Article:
Kaitiakitanga: Guardianship To Rebalance Our Relationship To Nature
Kaitiakitanga is the process of recalibrating our relationship with the natural world to be in better balance.
Nature doesn't need us, but we sure do need nature!
Since early 2020, when the corona novel virus we now call COVID19 started impacting our lives many people have found themselves feeling quite out of balance. Some even literally. Not necessarily because they’re suffering from the virus, but mostly because it feels like the world is going through a time of transition and new realities are replacing old ones at an alarming speed that feels for all the world like the rug is being pulled out from under us. Especially in the United States, which don’t feel particularly united at the moment.
Some feel these times, this virus, are a long overdue reckoning with the natural world. Human practices in industry on a global scale have wreaked havoc on nature’s balances for at least the past century, or pretty much when the Industrial Revolution started dictating societal behavior. Are we beginning to pay a price for the impact we have all throughout nature’s designs? Have the ways we created to feed, house and clothe ourselves messed with systems in ways that are now causing virus to mutate into deadly pathogens our bodies can’t cope with? Is global warming causing intricately interconnected global weather patterns to recalibrate forming much stranger storms, droughts and other extreme conditions?
Has ‘man’s inhumanity to man’ come to a point where we finally can see the culpability of our own choices as they relate to the suffering of our fellow citizens?
There’s a lot going on. A lot of information with personal consequences swirling all around us. No wonder we’re feeling imbalanced, out of whack and blindsided. And deep in our hearts we know we have considerations we need to rethink in order to re-create the world we humans occupy if we and our children want to survive.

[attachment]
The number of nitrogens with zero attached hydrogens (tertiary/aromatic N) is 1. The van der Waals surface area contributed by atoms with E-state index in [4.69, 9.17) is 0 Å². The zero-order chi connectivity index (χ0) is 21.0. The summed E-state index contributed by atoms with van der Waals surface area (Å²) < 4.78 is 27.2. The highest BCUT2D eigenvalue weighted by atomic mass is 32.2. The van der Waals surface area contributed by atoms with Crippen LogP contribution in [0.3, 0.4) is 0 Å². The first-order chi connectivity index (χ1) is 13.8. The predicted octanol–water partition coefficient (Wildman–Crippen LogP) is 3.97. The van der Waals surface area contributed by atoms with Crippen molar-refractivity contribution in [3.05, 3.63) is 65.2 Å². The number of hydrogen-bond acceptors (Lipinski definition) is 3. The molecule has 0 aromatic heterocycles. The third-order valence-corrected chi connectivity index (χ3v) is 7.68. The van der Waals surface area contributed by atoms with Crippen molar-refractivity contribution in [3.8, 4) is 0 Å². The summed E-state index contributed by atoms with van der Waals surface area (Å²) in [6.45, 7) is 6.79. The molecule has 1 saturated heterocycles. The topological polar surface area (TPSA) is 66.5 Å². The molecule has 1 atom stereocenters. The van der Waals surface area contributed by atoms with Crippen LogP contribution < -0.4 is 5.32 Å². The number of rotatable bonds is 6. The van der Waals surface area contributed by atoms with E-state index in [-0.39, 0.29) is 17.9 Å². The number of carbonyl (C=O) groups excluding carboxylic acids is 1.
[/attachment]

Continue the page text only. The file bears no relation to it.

Kaitiakitanga is based on traditional Māori world views and includes the conservation, replenishment and sustainability of the environment. It is about safeguarding the future.
Traditional concepts of kaitiakitanga include a deep relationship between the spiritual realm, humans and the natural world.
To understand the world, humans must understand relationships between themselves and the environment in which they live. People are part of the environment – not superior to it. The condition or health of the people and the environment are intricately related. The saying ‘Ko ahau te awa, ko te awa ko ahau’ (I am the river, the river is me) depicts the relat
ionship between people and the environment. Therefore, if a river is polluted, there is something not right with the people (and vice versa).
A kaitiaki is a guardian. This can be a person or group that cares for an area such as a lake or forest.
This woman of Maori descent tells us about the concept of kaitiakitanga in every day practice from the time of her father to present day.
A book entitled Quest For Kaitiakitanga by Richard Bangs goes into much greater detail. You can find it on Amazon here.